The Motion Picture Association of America told a federal judge in Virginia today that any decision to allow users of the embattled file locker to access their own files risks "compound[ing] the massive infringing conduct already at issue in this criminal litigation" unless proper safeguards are taken to prevent the further dissemination of illegally copied material. (See the MPAA's brief embedded below.)
MegaUpload's servers with approximately 25 petabytes of data are currently unplugged, offline, and in storage at Dulles, Va.-based Carpathia Hosting.
When an FBI raid took down MegaUpload's U.S.-based servers early this year, federal agents also seized electronic property belonging to Americans who used the file locker to store perfectly legal backups of their own data. One user, Kyle Goodwin, an Ohio-based sports videographer, has been trying since May to get his copyrighted video files back, and to allow other users in the same predicament to do the same.
U.S. District Judge Liam O'Grady said earlier this month that he'll hold a hearing to determine what procedures should be followed in deciding how to respond to Goodwin's request.
The MPAA said today that while it takes no position on Goodwin's request to have his own copyrighted videos returned, it wants to participate in the hearing to describe "the overwhelming amount of infringement of the MPAA members' copyrighted work on MegaUpload." (The MPAA's six members are Paramount Pictures Corporation, Walt Disney Studios Motion Pictures, Twentieth Century Fox Film Corporation, Universal City Studios LLC, Sony Pictures Entertainment Inc., and Warner Bros. Entertainment.)
To those Hollywood studios, MegaUpload and its flamboyant founder Kim Dotcom represent the darkest elements of Internet file-sharing. MPAA chairman Chris Dodd has dubbed it "the largest and most active criminally operated website" in the world, and MPAA vice president Michael P. O'Leary claims it's one of the most popular Internet sites "for streaming and downloading illicit copies."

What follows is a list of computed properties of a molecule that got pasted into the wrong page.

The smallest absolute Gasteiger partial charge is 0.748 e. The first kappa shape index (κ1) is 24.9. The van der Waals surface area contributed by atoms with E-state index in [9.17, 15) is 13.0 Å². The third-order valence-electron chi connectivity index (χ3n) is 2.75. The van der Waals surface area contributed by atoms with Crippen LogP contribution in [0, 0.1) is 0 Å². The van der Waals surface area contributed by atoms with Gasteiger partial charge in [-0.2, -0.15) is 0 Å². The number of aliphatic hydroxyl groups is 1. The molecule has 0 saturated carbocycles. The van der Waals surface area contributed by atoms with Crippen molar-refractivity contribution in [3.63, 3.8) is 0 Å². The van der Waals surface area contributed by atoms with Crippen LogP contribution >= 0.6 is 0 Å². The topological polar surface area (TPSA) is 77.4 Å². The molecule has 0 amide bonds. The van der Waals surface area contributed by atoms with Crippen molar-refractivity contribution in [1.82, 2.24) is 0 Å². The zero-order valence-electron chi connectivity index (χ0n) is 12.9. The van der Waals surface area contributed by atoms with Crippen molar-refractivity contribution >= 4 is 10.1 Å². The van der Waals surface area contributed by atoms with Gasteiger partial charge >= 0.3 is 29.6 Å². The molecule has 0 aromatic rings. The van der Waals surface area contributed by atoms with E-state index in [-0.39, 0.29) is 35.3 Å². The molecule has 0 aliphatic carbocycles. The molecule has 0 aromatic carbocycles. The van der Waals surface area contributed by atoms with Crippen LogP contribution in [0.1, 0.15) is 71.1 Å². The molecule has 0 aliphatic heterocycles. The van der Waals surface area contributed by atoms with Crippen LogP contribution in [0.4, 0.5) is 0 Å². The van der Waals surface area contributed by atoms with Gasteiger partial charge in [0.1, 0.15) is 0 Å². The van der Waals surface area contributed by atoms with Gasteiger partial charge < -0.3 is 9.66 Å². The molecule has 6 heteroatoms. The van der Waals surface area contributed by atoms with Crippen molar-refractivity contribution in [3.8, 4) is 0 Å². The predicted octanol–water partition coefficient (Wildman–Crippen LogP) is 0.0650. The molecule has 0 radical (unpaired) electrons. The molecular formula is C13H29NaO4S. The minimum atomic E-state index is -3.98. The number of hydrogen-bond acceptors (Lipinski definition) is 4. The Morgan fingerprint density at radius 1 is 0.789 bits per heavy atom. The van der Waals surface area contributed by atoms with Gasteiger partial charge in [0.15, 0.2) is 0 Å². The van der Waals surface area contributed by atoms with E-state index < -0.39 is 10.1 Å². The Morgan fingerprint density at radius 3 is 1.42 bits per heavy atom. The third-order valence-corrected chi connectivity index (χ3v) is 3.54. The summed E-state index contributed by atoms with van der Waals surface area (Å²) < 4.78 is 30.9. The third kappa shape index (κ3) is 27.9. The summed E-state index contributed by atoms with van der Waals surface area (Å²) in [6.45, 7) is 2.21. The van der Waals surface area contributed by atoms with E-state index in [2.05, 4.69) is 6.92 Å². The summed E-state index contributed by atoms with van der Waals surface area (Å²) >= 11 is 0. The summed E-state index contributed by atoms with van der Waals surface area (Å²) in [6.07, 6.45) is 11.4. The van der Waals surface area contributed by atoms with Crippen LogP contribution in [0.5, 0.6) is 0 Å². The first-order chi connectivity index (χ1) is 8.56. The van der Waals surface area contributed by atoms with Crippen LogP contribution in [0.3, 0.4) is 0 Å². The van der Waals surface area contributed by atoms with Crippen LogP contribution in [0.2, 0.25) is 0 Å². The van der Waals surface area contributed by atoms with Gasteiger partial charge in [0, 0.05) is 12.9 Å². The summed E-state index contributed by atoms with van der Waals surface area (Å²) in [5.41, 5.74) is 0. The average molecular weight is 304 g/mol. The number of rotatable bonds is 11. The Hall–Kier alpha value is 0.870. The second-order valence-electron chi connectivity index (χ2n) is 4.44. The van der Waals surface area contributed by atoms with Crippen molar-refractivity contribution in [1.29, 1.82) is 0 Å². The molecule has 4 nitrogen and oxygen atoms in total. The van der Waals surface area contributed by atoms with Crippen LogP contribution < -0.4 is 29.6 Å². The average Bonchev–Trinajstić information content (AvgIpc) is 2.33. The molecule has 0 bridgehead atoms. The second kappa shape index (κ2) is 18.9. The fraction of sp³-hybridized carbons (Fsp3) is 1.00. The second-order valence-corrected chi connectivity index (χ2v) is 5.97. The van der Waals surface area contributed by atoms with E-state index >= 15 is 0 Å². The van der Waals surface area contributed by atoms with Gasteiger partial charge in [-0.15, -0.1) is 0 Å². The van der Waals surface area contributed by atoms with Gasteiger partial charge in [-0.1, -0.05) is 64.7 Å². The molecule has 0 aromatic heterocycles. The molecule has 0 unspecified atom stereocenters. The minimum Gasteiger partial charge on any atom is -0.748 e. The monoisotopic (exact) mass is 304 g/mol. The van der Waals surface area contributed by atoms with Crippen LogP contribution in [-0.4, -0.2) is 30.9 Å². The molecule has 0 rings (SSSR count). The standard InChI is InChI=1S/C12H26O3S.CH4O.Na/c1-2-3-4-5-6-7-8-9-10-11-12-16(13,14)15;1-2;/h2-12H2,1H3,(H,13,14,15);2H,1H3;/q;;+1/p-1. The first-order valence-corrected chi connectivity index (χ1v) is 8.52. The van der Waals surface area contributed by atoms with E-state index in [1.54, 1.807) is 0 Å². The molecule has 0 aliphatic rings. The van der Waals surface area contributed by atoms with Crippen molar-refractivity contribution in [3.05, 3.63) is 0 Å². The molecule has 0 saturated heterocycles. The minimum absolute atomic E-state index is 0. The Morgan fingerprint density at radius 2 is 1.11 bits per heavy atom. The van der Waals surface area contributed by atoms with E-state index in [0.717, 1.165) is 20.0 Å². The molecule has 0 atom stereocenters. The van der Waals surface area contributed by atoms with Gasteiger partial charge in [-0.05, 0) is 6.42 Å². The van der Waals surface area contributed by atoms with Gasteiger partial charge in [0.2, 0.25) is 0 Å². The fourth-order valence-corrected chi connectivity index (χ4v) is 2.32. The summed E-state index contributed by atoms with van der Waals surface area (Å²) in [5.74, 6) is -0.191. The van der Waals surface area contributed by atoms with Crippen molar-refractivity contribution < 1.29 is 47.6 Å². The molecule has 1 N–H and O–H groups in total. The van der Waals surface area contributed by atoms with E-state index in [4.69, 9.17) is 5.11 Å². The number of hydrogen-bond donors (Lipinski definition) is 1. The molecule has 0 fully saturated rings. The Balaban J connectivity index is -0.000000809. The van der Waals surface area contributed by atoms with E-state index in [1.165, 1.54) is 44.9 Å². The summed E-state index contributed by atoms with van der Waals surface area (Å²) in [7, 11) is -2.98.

"It makes little sense for the MPAA, or MegaUpload, or Carpathia, or even the government -- despite its actions otherwise -- to prevent third parties access to their legal property," Julie Samuels, staff attorney at the Electronic Frontier Foundation, told CNET this afternoon. "Not only does it harm those individual third parties, but it negatively impacts all cloud storage providers and customers, who, in order for the technology to work, need to be able to rely on access."
EFF is representing Goodwin before Judge O'Grady, along with the Williams Mullen law firm of Richmond, Va., and the Hoover Institution, a conservative think tank at Stanford University.
CNET previously reported that the U.S. Department of Justice is opposing Goodwin's request to access his own files, saying it would mean "releasing assets of the defendants which are subject to mandatory forfeiture."
In June, Ira Rothken, the attorney leading MegaUpload's worldwide defense, suggested that the MPAA was "posturing" over the return of user data. MPAA spokesman Howard Gantman said at the time that "we are willing to work with the court and the interested parties to help craft a process that would enable innocent users to retrieve their content while ensuring that users who used MegaUpload to store and distribute stolen content can't get that stolen material back."
In their own brief (PDF) filed today, Rothken and MegaUpload's other U.S. attorneys say the company can help users access their files -- if it's permitted to do so.
"MegaUpload is best positioned --- with respect to its technology, knowledge-base and otherwise -- to locate, access, and retrieve that data in an expeditious, cost efficient manner," they said in a brief. MegaUpload, they said, would be "indispensable" to any recovery effort.
For his part, Goodwin told the court today that, because of a hard drive crash, he has no remaining copies of his video files, and that the FBI has warned Carpathia that the hosting company could be in legal trouble if it releases files to MegaUpload customers. Goodwin's brief adds:
The court should structure a process that requires the government to take steps to return the property of all lawful MegaUpload users, including but not limited to Mr. Goodwin. The government's failure to properly engage in minimization harmed all of those affected, not just Mr. Goodwin; the remedy the government supplies should include all those harmed. A contrary result would create a perverse incentive for the government in future digital seizure cases: it would allow it to deprive innocent people of their property (here, likely millions of them) yet only have to take steps to return it to the relative few who have the wherewithal to mount a federal court evidentiary hearing in a likely far-away court. Such an outcome would give the government little incentive to avoid such harm in the first place.
Last month, New Zealand Prime Minister John Key formally apologized to Kim Dotcom for the legally-dubious surveillance that police conducted against him. Since then, Dotcom has announced a new file-sharing site called Mega. If extradited to the United States, Dotcom faces criminal copyright infringement, wire fraud, money laundering, and racketeering charges.
Corrected at 3:45 p.m. on October 31 with new headline, summary and top of story to more accurately characterize the MPAA brief.
Here's the MPAA's brief: